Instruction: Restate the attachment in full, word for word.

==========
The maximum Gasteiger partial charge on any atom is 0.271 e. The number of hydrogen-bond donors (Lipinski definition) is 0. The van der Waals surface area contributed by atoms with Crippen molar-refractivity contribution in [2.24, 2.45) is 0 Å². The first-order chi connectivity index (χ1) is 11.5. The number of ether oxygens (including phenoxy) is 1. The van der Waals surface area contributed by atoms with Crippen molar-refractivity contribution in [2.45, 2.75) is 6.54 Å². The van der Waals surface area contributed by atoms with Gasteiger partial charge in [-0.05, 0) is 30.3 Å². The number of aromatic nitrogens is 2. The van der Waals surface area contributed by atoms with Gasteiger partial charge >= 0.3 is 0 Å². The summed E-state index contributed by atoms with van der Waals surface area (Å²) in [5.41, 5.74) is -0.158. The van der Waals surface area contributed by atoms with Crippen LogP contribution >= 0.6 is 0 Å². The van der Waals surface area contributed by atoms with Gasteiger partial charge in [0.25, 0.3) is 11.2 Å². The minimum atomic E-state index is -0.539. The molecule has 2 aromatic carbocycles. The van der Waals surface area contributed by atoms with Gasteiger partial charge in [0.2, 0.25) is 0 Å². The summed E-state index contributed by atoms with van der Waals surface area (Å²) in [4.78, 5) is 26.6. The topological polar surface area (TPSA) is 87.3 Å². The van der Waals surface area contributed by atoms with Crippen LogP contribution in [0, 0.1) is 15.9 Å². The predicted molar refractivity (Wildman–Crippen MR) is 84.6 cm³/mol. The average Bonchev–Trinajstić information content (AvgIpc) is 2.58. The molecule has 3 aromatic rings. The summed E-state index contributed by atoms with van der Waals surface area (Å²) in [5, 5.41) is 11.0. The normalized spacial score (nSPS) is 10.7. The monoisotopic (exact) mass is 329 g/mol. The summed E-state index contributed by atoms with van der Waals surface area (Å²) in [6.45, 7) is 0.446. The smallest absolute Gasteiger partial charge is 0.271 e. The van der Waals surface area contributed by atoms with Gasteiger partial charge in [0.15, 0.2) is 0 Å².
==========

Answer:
The maximum Gasteiger partial charge on any atom is 0.271 e. The number of hydrogen-bond donors (Lipinski definition) is 0. The van der Waals surface area contributed by atoms with Crippen molar-refractivity contribution in [2.24, 2.45) is 0 Å². The first-order chi connectivity index (χ1) is 11.5. The number of ether oxygens (including phenoxy) is 1. The van der Waals surface area contributed by atoms with Crippen molar-refractivity contribution in [2.45, 2.75) is 6.54 Å². The van der Waals surface area contributed by atoms with Gasteiger partial charge in [-0.05, 0) is 30.3 Å². The number of aromatic nitrogens is 2. The van der Waals surface area contributed by atoms with Gasteiger partial charge >= 0.3 is 0 Å². The summed E-state index contributed by atoms with van der Waals surface area (Å²) in [5.41, 5.74) is -0.158. The van der Waals surface area contributed by atoms with Crippen LogP contribution >= 0.6 is 0 Å². The van der Waals surface area contributed by atoms with Gasteiger partial charge in [0.25, 0.3) is 11.2 Å². The minimum atomic E-state index is -0.539. The molecule has 2 aromatic carbocycles. The van der Waals surface area contributed by atoms with Gasteiger partial charge in [0.2, 0.25) is 0 Å². The summed E-state index contributed by atoms with van der Waals surface area (Å²) in [4.78, 5) is 26.6. The topological polar surface area (TPSA) is 87.3 Å². The van der Waals surface area contributed by atoms with Crippen LogP contribution in [0, 0.1) is 15.9 Å². The predicted molar refractivity (Wildman–Crippen MR) is 84.6 cm³/mol. The average Bonchev–Trinajstić information content (AvgIpc) is 2.58. The molecule has 3 aromatic rings. The summed E-state index contributed by atoms with van der Waals surface area (Å²) in [5, 5.41) is 11.0. The normalized spacial score (nSPS) is 10.7. The monoisotopic (exact) mass is 329 g/mol. The summed E-state index contributed by atoms with van der Waals surface area (Å²) in [6.45, 7) is 0.446. The smallest absolute Gasteiger partial charge is 0.271 e. The van der Waals surface area contributed by atoms with Gasteiger partial charge in [0.15, 0.2) is 0 Å².